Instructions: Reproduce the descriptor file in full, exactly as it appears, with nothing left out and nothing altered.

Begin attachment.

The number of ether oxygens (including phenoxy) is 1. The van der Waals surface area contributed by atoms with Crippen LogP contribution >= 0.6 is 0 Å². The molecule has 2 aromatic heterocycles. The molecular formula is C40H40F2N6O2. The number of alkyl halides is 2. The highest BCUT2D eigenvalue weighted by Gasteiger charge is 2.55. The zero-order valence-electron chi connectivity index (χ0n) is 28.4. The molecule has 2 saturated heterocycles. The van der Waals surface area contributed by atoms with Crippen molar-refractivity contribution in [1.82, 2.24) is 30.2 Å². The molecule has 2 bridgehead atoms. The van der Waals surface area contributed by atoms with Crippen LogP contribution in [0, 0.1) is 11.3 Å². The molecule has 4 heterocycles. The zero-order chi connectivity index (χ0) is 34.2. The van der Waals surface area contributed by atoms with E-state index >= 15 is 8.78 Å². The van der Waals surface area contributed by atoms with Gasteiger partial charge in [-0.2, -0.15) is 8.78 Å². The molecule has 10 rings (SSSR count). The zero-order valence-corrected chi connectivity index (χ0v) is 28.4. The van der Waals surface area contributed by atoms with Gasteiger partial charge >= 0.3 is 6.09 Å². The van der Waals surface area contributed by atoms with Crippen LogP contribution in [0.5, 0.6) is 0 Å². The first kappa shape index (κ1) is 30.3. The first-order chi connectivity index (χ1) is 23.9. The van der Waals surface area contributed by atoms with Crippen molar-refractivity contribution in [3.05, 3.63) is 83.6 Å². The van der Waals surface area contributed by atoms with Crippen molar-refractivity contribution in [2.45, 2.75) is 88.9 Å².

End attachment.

The number of ether oxygens (including phenoxy) is 1. The van der Waals surface area contributed by atoms with Crippen LogP contribution >= 0.6 is 0 Å². The molecule has 2 aromatic heterocycles. The molecular formula is C40H40F2N6O2. The number of alkyl halides is 2. The highest BCUT2D eigenvalue weighted by Gasteiger charge is 2.55. The zero-order valence-electron chi connectivity index (χ0n) is 28.4. The molecule has 2 saturated heterocycles. The van der Waals surface area contributed by atoms with Crippen molar-refractivity contribution in [1.82, 2.24) is 30.2 Å². The molecule has 2 bridgehead atoms. The van der Waals surface area contributed by atoms with Crippen LogP contribution in [0, 0.1) is 11.3 Å². The molecule has 4 heterocycles. The zero-order chi connectivity index (χ0) is 34.2. The van der Waals surface area contributed by atoms with E-state index >= 15 is 8.78 Å². The van der Waals surface area contributed by atoms with Gasteiger partial charge in [-0.2, -0.15) is 8.78 Å². The molecule has 10 rings (SSSR count). The zero-order valence-corrected chi connectivity index (χ0v) is 28.4. The van der Waals surface area contributed by atoms with Gasteiger partial charge >= 0.3 is 6.09 Å². The van der Waals surface area contributed by atoms with Crippen LogP contribution in [0.5, 0.6) is 0 Å². The first kappa shape index (κ1) is 30.3. The first-order chi connectivity index (χ1) is 23.9. The van der Waals surface area contributed by atoms with Crippen molar-refractivity contribution in [3.05, 3.63) is 83.6 Å². The van der Waals surface area contributed by atoms with Crippen molar-refractivity contribution in [2.45, 2.75) is 88.9 Å².